Luke Scott talks ‘Morgan,’ casting choices, and his father’s inspiration.

MorganMovieReview

On August 23, 2016, I attended a special screening of the film, Morgan at the Egyptian Theater in Hollywood. The screening was part of a live broadcast to all the Alamo theaters and featured a post-screening Q&A with Luke Scott, Kate Mara, Anya Taylor-Joy, and Ridley Scott. While I didn’t get to ask anyone a question at the event, I did get to sit down the next day and talk with Luke Scott about his directorial debut. 

If you are interested in reading my thoughts on the film, please check out my review: https://weliveentertainment.com/welivefilm/morgan-review-hanna-meets-ex-machina/

Please note that this interview does contain spoilers especially near the end of the interview where we discuss the ending in great detail. If you are someone who is interested in seeing the film and don’t want the ending to be spoiled, I would highly advise that once you see the question about the ending that you stop reading and watch the film before continuing to read the article. With that being said, here is my delightful interview with Ridley Scott’s son, Luke.

Were you in the theater last night when the film played?

No, I didn’t – I couldn’t bear to go in there. I’ve seen it so many times now. And I just thought, “Guys, enjoy it.”

So in my review,  my headline is going to be Morgan is Hanna meets Ex Machina. Because I feel like that’s a good combination and a good summary of how I felt about your film.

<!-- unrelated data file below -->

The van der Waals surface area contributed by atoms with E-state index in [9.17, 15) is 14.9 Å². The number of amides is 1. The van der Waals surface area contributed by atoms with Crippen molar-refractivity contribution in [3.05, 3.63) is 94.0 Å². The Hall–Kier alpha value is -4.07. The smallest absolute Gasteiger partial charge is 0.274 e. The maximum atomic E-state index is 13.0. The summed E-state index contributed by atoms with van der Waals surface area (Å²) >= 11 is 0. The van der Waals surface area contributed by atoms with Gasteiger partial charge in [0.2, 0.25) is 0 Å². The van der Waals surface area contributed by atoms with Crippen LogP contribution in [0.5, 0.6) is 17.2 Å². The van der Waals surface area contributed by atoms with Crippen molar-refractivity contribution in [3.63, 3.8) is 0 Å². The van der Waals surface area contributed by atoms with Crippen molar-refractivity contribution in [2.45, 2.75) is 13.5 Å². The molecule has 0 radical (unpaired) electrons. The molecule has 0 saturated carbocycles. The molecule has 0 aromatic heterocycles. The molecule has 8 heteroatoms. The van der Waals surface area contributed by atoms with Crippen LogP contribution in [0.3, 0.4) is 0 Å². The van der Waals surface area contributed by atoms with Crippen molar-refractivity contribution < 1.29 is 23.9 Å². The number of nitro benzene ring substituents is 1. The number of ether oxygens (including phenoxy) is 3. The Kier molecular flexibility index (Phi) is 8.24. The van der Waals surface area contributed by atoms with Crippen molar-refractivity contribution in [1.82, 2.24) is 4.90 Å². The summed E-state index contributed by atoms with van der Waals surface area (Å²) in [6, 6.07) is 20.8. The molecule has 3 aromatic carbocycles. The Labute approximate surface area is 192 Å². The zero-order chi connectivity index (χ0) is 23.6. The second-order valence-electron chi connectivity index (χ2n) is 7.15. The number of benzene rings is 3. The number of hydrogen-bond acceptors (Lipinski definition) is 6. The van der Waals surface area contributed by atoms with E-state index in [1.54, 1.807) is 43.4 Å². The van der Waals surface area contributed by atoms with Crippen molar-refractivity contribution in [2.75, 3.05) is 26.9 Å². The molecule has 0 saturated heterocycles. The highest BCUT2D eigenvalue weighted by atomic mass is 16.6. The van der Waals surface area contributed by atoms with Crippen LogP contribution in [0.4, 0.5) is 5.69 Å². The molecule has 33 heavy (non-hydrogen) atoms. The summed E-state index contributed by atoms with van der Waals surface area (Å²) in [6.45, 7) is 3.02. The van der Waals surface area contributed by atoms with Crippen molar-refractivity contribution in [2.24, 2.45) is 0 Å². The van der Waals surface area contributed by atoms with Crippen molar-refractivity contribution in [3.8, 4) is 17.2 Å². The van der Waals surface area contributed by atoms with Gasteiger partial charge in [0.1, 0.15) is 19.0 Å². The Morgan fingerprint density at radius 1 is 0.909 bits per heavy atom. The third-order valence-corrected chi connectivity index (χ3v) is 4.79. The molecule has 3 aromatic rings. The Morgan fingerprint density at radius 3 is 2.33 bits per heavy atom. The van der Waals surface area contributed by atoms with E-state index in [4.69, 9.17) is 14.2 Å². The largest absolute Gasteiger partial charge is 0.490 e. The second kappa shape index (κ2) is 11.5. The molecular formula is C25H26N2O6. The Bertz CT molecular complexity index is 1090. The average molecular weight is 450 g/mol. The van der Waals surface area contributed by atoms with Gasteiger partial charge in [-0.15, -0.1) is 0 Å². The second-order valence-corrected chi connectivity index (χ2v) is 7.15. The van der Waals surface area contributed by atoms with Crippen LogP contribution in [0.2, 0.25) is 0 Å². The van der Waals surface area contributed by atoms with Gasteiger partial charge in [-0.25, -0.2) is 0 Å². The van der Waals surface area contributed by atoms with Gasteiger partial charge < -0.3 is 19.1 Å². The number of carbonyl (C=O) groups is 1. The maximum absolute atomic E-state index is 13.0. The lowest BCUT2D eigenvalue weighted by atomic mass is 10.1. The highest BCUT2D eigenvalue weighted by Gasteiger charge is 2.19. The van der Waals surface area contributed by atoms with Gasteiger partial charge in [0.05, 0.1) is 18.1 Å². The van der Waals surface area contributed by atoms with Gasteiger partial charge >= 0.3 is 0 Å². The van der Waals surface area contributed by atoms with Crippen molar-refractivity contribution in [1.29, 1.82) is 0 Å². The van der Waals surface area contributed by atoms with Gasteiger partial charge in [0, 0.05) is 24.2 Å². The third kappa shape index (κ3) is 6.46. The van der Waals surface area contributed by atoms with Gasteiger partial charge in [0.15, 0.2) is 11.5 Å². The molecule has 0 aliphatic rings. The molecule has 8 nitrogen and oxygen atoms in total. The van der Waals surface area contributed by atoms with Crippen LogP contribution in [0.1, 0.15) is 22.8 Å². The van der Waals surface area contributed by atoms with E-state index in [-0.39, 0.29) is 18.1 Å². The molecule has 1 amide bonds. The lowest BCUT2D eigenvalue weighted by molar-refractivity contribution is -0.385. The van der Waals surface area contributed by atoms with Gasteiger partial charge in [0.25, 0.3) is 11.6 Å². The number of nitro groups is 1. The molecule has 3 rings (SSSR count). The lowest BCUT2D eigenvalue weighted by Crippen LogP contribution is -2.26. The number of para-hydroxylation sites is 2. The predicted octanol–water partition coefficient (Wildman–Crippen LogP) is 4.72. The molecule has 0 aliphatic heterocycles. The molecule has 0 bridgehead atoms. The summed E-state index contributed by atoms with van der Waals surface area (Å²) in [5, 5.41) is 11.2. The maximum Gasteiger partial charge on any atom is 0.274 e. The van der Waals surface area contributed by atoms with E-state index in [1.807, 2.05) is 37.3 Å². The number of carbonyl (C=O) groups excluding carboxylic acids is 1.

That’s good company to have for sure.

So, this is your first feature length film. Can you talk a little bit about going from a short film to a major release like this? 

Well there were a few other experiences in between. So I worked a lot of second unit on big movies. So I was familiar with the territory so to speak. But obviously, doing it – where you’re answerable only to yourself, is a slightly different and isolating experience. So that was interesting. And obviously 33 days, you’re in that kind of isolation. But I enjoy that. It’s kind of a nice place to be. The focus, the kind of – almost obsessive, monastic life that I tend to lead, really kicked in then. So, yeah.

Growing up, you lived in a film lovers household and a lot of passion for filmmaking. And specifically, I’ve noticed a lot of trends with the sci-fi and action genres. So what’s that about? Like is there a reason why your family and yourself are drawn to like the action sci-fi thing? 

Yeah, I love a fight. I love action. Going to the cinema, or going to the movies is for me about excitement and having a ride. I mean that’s not to say that I don’t enjoy more cerebral kinds of movies. Youth and The Great Beauty were two of my favorite movies over the last few years from Paolo Sorrentino.